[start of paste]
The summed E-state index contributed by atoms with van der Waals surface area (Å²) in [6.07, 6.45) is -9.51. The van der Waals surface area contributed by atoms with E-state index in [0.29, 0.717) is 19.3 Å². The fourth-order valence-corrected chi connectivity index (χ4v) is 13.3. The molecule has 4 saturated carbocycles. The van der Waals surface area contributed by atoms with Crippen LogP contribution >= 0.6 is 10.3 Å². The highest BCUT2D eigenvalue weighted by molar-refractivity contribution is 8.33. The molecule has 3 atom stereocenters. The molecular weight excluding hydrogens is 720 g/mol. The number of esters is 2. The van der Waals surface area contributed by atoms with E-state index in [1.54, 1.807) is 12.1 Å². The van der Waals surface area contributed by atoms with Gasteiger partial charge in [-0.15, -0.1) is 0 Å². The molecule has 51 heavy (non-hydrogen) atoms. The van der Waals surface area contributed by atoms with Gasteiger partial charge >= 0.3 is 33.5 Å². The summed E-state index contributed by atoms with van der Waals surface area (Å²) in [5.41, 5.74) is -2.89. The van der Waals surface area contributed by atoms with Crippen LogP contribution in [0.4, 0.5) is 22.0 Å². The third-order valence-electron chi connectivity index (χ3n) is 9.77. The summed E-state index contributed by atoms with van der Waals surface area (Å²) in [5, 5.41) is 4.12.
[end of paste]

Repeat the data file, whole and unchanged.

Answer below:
The summed E-state index contributed by atoms with van der Waals surface area (Å²) in [6.07, 6.45) is -9.51. The van der Waals surface area contributed by atoms with E-state index in [0.29, 0.717) is 19.3 Å². The fourth-order valence-corrected chi connectivity index (χ4v) is 13.3. The molecule has 4 saturated carbocycles. The van der Waals surface area contributed by atoms with Crippen LogP contribution >= 0.6 is 10.3 Å². The highest BCUT2D eigenvalue weighted by molar-refractivity contribution is 8.33. The molecule has 3 atom stereocenters. The molecular weight excluding hydrogens is 720 g/mol. The number of esters is 2. The van der Waals surface area contributed by atoms with E-state index in [1.54, 1.807) is 12.1 Å². The van der Waals surface area contributed by atoms with Gasteiger partial charge in [-0.15, -0.1) is 0 Å². The molecule has 51 heavy (non-hydrogen) atoms. The van der Waals surface area contributed by atoms with Gasteiger partial charge >= 0.3 is 33.5 Å². The summed E-state index contributed by atoms with van der Waals surface area (Å²) in [5.41, 5.74) is -2.89. The van der Waals surface area contributed by atoms with Crippen LogP contribution in [0.4, 0.5) is 22.0 Å². The third-order valence-electron chi connectivity index (χ3n) is 9.77. The summed E-state index contributed by atoms with van der Waals surface area (Å²) in [5, 5.41) is 4.12.